Another Essential Beach Reads List—But Hey, You Can't Have Too Many

Another Essential Beach Reads List—But Hey, You Can't Have Too Many

But they're food-centric books, because you know what you like.

August 11, 2017
By Priya Krishna | Image Tasiania, iStock  

Looking for a beach read to complement your fierce devotion to discovering your next best meal?


Pair some of our favorites, old and new, with those lazy summer days by the surf.    


 

Fiction

Goodbye, Vitamin, Rachel Khong

This debut novel from former Lucky Peach Executive Editor Rachel Khong is a hilarious, heartwarming tale of down-on-her-luck Ruth, who returns home to help take care of her father, who's in the early stages of Alzheimer’s. It’s full of wonderful little observations about life, including the food moments that define it — and it will immediately make you want to hug everyone you see after reading. 

Sweetbitter, Stephanie Danler

The salacious tale of 20-something Tess, who, fresh out of college, dives headfirst into the seedy, scandalous underbelly of the New York restaurant scene. As a front of house staffer at one of the city’s top dining destinations, she experiences firsthand both the delights and pressures of the fast-paced industry. Expect sex, drugs, and tempting descriptions of food. Word is there's a television adaptation in the works, so read up before all the bandwagoners do. 

Memoirs:

Arbitrary Stupid Goal, Tamara Shopsin

Tamara Shopsin grew up in New York City in the 1970s, helping her parents run what is now one of the most famous diners in the city (and her family namesake), Shopsin’s. Arbitrary Stupid Goal is her ode to her childhood, and to the ways in which the Shopsins turned their general store into a diner while maintaining their reputation as a beloved neighborhood gathering place. The City, with its messy eccentricities, is one of the best characters—plus, the book also features amazing illustrations by the author and plenty of life advice for her very quotable father.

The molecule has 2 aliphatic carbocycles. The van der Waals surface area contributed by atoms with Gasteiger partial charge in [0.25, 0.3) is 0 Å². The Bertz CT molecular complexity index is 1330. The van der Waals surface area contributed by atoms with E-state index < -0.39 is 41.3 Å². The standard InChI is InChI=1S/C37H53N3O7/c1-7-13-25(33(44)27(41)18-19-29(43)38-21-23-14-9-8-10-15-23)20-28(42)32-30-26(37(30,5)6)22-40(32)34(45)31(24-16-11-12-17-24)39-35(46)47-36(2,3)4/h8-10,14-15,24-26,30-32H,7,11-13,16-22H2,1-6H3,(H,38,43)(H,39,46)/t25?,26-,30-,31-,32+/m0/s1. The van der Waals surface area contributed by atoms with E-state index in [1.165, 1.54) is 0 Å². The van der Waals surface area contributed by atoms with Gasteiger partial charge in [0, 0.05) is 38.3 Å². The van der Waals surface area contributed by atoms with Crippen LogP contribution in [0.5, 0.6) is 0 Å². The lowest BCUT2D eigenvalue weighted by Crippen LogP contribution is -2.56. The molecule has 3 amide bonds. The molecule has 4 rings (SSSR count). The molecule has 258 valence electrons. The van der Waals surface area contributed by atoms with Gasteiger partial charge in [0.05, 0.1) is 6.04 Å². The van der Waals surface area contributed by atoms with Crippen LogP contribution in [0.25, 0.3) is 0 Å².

Heat: An Amateur's Adventures as Kitchen Slave, Line Cook, Pasta-Maker, and Apprentice to a Dante-Quoting Butcher in Tuscany, Bill Buford

Swap the heat of the beach for the heat of the line with this classic by the always-clever Bill Buford, as he tracks his hilarious and darkly entertaining journey from The New Yorker writer to line cook at Mario Batali’s hallowed Italian institution, Babbo, to apprentice at a butcher shop in Tuscany.   

Delancey, Molly Wizenberg

If you ever wondered what it takes—emotionally, physically, logistically—to open and run a restaurant for the first time, read Delancey. It’s blogger Molly Wizenberg’s memoir of how she and her husband opened their first pizza restaurant in Seattle, and the highs and lows (but especially lows) that followed in their marriage. It’s candid and funny, and even includes a few very excellent recipes. 



Memoirs, Celeb Chef Edition: 

Yes, Chef: A Memoir, Marcus Samuelsson

Celebrity chef Marcus Samuelsson won a James Beard Award for his refreshingly candid memoir describing his journey to becoming the renowned culinary icon he is today. He takes you through his childhood in Sweden as an adoptee from Ethiopia, to Aquavit, where he became the youngest chef of a New York Times three-star restaurant, and eventually over to Harlem, where he built a neighborhood institution in the Red Rooster.
 

Out of Line: A Life of Playing With Fire, Barbara Lynch

Famed restaurateur Barbara Lynch weaves the story of her firecracker of a life growing up in a poor family in south Boston and eventually learning to embrace her city by building a restaurant empire there. (There’s also a hilarious, must-read anecdote about the time Lynch accidentally crank-called Julia Child that makes the book worth the price of admission in and of itself.)




While you're at it, here's an in-depth interview with Lynch about what's next, and a look at Samuelsson's extensive influence in one New York neighborhood


THIS ARTICLE IS PART OF OUR MISSION TO ENJOY THE LAST 50 DAYS OF SUMMER LIKE IT'S NOBODY'S BUSINESS. SEE THEM ALL, HERE!

*

Related